In a world full of noise, M-W faculty offers music for a cause

| 28 Sep 2011 | 02:46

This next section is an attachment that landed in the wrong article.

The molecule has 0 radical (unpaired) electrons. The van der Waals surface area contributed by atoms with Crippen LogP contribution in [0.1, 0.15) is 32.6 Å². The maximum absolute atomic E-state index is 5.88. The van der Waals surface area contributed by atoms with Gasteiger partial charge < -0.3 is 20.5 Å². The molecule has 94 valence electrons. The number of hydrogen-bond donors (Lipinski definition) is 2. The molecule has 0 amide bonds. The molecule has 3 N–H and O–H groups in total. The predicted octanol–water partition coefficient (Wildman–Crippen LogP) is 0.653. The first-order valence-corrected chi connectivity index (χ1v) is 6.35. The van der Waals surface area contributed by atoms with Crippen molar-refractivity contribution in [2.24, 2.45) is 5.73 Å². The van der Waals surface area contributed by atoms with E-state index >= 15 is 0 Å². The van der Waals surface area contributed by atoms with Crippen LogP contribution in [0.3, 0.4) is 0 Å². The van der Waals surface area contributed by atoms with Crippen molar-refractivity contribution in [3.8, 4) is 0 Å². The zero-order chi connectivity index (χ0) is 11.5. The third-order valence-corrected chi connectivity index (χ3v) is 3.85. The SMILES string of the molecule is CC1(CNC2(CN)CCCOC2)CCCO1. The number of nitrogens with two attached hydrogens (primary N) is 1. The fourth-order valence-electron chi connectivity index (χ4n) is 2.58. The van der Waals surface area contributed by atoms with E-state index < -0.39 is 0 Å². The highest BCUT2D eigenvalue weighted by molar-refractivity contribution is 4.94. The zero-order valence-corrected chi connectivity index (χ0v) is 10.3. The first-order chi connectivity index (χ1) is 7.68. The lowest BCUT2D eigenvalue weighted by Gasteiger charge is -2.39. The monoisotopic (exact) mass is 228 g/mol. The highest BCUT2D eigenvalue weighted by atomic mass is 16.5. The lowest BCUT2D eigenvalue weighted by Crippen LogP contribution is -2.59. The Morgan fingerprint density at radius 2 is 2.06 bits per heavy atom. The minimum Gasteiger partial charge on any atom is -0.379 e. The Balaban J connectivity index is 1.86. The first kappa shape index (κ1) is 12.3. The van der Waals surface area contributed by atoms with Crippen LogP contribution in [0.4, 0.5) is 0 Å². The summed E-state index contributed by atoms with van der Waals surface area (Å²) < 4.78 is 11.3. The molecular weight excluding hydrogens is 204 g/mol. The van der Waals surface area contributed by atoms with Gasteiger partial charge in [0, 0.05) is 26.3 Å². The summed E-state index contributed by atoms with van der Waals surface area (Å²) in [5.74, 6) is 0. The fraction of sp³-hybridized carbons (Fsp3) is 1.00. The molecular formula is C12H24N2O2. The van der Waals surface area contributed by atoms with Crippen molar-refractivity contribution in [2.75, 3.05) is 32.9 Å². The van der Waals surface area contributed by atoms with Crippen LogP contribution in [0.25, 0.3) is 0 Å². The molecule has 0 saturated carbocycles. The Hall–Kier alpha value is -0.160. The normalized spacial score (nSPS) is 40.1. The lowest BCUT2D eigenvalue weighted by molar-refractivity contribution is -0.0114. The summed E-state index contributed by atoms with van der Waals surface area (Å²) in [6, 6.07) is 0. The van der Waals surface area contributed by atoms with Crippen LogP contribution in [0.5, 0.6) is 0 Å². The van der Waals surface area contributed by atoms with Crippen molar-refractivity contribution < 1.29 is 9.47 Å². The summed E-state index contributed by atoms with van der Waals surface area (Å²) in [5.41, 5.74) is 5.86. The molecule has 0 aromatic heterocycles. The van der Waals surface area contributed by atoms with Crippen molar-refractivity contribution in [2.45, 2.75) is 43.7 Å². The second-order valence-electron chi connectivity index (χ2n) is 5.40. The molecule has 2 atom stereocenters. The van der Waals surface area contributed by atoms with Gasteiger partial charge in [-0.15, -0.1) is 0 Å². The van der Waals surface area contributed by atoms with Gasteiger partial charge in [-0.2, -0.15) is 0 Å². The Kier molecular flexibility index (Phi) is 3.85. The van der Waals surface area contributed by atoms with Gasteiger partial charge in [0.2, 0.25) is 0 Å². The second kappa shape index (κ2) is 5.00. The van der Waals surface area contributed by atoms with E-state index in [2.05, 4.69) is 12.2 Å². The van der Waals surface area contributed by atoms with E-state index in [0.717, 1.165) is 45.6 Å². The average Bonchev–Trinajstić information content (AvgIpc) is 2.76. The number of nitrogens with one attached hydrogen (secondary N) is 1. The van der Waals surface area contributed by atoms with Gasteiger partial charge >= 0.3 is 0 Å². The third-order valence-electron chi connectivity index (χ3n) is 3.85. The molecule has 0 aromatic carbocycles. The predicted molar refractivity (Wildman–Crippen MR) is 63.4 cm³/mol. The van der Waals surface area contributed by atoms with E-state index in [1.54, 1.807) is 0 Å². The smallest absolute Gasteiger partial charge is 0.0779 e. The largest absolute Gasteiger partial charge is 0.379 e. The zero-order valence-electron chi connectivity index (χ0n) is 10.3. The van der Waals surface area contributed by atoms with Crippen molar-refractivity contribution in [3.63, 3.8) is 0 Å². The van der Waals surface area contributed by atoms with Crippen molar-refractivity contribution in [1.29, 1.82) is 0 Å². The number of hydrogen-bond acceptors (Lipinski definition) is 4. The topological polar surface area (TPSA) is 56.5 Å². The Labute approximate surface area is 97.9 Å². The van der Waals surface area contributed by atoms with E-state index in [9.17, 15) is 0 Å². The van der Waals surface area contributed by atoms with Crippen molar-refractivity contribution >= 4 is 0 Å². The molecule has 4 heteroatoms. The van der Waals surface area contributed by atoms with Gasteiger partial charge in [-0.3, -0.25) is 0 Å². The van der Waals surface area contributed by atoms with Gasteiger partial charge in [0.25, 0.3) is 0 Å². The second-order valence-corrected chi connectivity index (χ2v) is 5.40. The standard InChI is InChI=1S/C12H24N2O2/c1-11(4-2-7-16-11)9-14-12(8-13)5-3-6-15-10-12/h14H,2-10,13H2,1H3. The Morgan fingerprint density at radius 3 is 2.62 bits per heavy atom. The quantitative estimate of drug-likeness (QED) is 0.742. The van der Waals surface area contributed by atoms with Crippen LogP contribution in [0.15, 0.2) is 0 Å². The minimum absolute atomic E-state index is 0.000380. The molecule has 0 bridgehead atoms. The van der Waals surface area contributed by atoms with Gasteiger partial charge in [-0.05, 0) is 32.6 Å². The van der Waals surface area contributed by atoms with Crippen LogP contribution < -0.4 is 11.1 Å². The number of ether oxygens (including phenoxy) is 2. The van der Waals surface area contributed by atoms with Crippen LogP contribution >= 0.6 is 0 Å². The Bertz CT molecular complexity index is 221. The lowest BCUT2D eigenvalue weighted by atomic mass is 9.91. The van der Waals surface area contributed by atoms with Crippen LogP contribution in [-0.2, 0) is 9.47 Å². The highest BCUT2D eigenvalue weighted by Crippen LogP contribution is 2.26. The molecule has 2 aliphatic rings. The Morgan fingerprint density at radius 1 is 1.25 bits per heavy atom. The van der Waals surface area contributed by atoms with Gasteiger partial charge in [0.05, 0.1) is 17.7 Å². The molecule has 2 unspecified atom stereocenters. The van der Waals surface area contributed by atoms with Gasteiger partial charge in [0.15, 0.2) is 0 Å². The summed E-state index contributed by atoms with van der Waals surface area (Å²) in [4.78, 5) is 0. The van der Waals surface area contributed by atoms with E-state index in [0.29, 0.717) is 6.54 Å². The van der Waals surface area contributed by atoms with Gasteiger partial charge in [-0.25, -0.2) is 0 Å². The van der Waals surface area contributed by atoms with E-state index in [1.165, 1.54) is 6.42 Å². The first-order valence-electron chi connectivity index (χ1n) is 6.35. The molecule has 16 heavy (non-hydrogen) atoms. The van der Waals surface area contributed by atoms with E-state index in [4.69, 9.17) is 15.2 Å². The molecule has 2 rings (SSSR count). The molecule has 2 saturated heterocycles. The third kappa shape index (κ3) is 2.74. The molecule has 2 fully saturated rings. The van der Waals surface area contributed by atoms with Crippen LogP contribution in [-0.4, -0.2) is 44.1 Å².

CENTRAL VALLEY-Music has often been called "the universal language." To celebrate this global communication medium, the 16th Annual Monroe-Woodbury Faculty Recital "A World of Music" will be presented on Saturday, March 5, at 7 p.m. in the high school auditorium. Among the selections from around the world, M-W Middle School string teacher Huadong Lu will play "Spring Arriving on the Meadow" by Ma Yoa Xian, while his wife Sarah (Minyi) Xu will perform a Chinese composition, "Diving Girls," on the Yangqin, an indigenous Chinese instrument similar to a hammer dulcimer or a string-based xylophone. It is one of the most important instruments in a Chinese ensemble. Minyi began her study of the Yangqin in the music conservatory in Guangzhou, China, in 1970. After graduation, she joined a professional Chinese ensemble and has performed regularly in many Chinese cities as well as in Southeast Asia. She and Huadong met at the conservatory, where he had begun his violin studies. After graduating in 1975, Lu became a violinist of the Guangzhou Symphony, playing Western classical music under many internationally well-known conductors. In 1990, Huadong came to America to work on his masters degree in violin performance at Kent State University in Ohio, graduating in 1993 with two masters degrees, one in music performance and one in teaching. Prior to joining the staff at Monroe-Woodbury, he was string orchestra director in the Lincoln Public Schools in Nebraska for 11 years. While working as a full-time string teacher there, he was also the music director of the Lincoln Youth Symphony and violinist in the Lincoln Symphony Orchestra. He accompanied the Lincoln Youth Symphony to perform overseas several times, in Hong Kong and Guangzhou (his hometown) in 1990 and in Beijing in 1993. Lu and his wife have one daughter, Becky Lu, who, in carrying on the family musical tradition, is a graduate student at Yale University, majoring in piano performance and political science. "This is my first year teaching in Monroe-Woodbury and I really enjoy working with our wonderful students everyday," Lu said. "The music programs receive great support from the community and from school administration. We have a very strong music department in the middle school. I am very happy here." He is not the only one. "Each year, our faculty just amazes me with their willingness to share their talent with our community to help raise money to help develop the musicianship of Monroe-Woodbury students," said Linda Dziuban, the district's music coordinator. "Thus far, over $140,000 has been awarded to our students to help them achieve their dreams of becoming fine musicians." Tickets for the 16th annual Monroe-Woodbury Faculty Recital are $6 for adults and $3 for students and senior citizens. All proceeds will benefit the Monroe-Woodbury Music Boosters and the Souza Scholarship. For more information on this event, consult the M-W district's Web site at